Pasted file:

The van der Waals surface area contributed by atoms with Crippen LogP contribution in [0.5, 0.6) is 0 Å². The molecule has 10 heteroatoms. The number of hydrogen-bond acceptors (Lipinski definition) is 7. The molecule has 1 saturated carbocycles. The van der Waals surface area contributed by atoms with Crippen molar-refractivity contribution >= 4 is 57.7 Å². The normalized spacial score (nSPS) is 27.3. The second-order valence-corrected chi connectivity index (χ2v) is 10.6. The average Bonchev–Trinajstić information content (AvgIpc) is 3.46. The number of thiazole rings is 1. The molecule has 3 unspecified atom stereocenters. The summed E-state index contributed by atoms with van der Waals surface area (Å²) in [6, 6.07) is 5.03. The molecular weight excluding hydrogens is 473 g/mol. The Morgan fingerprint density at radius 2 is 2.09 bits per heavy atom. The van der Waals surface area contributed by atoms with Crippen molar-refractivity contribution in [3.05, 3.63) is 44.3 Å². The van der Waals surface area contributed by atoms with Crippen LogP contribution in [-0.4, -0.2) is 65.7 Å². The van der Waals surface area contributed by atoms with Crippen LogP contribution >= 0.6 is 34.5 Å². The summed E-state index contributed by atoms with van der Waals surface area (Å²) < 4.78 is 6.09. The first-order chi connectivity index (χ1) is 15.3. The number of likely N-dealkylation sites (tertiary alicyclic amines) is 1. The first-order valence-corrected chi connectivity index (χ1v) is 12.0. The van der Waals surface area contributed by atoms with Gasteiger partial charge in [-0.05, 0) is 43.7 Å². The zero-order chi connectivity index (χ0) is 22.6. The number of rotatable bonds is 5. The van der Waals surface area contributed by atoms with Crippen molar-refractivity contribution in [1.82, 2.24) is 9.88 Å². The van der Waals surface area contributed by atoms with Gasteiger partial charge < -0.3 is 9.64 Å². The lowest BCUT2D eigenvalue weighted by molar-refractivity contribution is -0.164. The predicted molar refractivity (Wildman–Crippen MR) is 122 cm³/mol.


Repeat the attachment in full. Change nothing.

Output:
The van der Waals surface area contributed by atoms with Crippen LogP contribution in [0.5, 0.6) is 0 Å². The molecule has 10 heteroatoms. The number of hydrogen-bond acceptors (Lipinski definition) is 7. The molecule has 1 saturated carbocycles. The van der Waals surface area contributed by atoms with Crippen molar-refractivity contribution >= 4 is 57.7 Å². The normalized spacial score (nSPS) is 27.3. The second-order valence-corrected chi connectivity index (χ2v) is 10.6. The average Bonchev–Trinajstić information content (AvgIpc) is 3.46. The number of thiazole rings is 1. The molecule has 3 unspecified atom stereocenters. The summed E-state index contributed by atoms with van der Waals surface area (Å²) in [6, 6.07) is 5.03. The molecular weight excluding hydrogens is 473 g/mol. The Morgan fingerprint density at radius 2 is 2.09 bits per heavy atom. The van der Waals surface area contributed by atoms with Crippen molar-refractivity contribution in [3.05, 3.63) is 44.3 Å². The van der Waals surface area contributed by atoms with Crippen LogP contribution in [-0.4, -0.2) is 65.7 Å². The van der Waals surface area contributed by atoms with Crippen LogP contribution >= 0.6 is 34.5 Å². The summed E-state index contributed by atoms with van der Waals surface area (Å²) < 4.78 is 6.09. The first-order chi connectivity index (χ1) is 15.3. The number of likely N-dealkylation sites (tertiary alicyclic amines) is 1. The first-order valence-corrected chi connectivity index (χ1v) is 12.0. The van der Waals surface area contributed by atoms with Gasteiger partial charge in [-0.05, 0) is 43.7 Å². The zero-order chi connectivity index (χ0) is 22.6. The number of rotatable bonds is 5. The van der Waals surface area contributed by atoms with Crippen molar-refractivity contribution in [1.82, 2.24) is 9.88 Å². The van der Waals surface area contributed by atoms with Gasteiger partial charge < -0.3 is 9.64 Å². The lowest BCUT2D eigenvalue weighted by molar-refractivity contribution is -0.164. The predicted molar refractivity (Wildman–Crippen MR) is 122 cm³/mol.